Formosa Plastics proposes to construct one of the world’s largest new production facilities for plastics and plastic feedstocks in St. James Parish, Louisiana, in the heart of Cancer Alley. If constructed, the facility would exponentially increase already dangerous levels of air and water pollution in the surrounding predominantly Black community and would be one of the largest single sources of greenhouse gas emissions in the United States. In response to community-led protests, in August the Biden Administration announced it would require a full Environmental Impact Statement (review) of the Formosa Plastics “Sunshine Project” proposal.
“This report is a wake-up call that Formosa Plastics’ proposed ‘Sunshine Project’ is an environmental and human rights disaster waiting to happen. For President Biden to make good on his environmental justice promises his administration must reject Formosa Plastics’ proposal,” said report co-author and Earthworks’ Infrastructure Campaign Manager Ethan Buckner.
“The people of Louisiana deserve a good, safe economy that is supportive of local communities and provides reliable, well-paying jobs,” said Jane Patton, co-author and CIEL’s Plastics & Petrochemicals Campaign Manager, based in southern Louisiana. “Our state’s elected leaders should be prioritizing safe and renewable energy technologies that provide long-term support and stability. Formosa Plastics will not provide any of those things, and this company and its project are wrong for Louisiana on all fronts.”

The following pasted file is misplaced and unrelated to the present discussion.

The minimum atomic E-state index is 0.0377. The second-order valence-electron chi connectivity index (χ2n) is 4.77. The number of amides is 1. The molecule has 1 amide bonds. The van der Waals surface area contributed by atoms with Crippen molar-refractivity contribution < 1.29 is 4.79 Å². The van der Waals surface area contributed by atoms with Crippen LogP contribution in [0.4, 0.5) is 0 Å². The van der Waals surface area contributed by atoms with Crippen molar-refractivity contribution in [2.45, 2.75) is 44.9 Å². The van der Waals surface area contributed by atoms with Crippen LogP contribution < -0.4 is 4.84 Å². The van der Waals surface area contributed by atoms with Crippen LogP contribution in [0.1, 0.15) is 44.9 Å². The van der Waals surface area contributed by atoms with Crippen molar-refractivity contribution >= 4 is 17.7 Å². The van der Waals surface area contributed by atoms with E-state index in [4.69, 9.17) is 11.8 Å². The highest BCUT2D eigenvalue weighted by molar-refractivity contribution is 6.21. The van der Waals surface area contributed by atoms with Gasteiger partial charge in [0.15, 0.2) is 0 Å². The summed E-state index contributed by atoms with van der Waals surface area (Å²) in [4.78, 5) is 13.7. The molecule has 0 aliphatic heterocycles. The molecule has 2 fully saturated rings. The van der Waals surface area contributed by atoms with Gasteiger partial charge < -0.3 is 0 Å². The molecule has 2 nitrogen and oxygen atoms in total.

The authors/groups call on policymakers and decision makers to take immediate action to: hold Formosa Plastics Group accountable for existing harms from its operations; take the company’s history of environmental, health, and safety impacts into account when reviewing applications for new permits; ending public subsidies for the plastics and petrochemical industries; and adopting a ban on new plastics and petrochemical facilities to protect communities and the planet from the rising impacts of petrochemical production.
In response to the report frontline leaders, human rights experts, and civil society organizations offered the following:
“Community members forced to continue living in close proximity to plastic production facilities play a critical role in overseeing some aspects of compliance associated with the plastic facility operations. Community members observing and documenting spills, leaks, toxic chemical releases, and the discharge of residual plastic components into the environment and reporting the events to the environmental regulatory agencies and parish/county officials, frequently serve as the basis for documenting violations and the issuance of compliance orders by state and federal regulatory agencies.” — Wilma Subra, Technical Advisor to Louisiana Environmental Action Network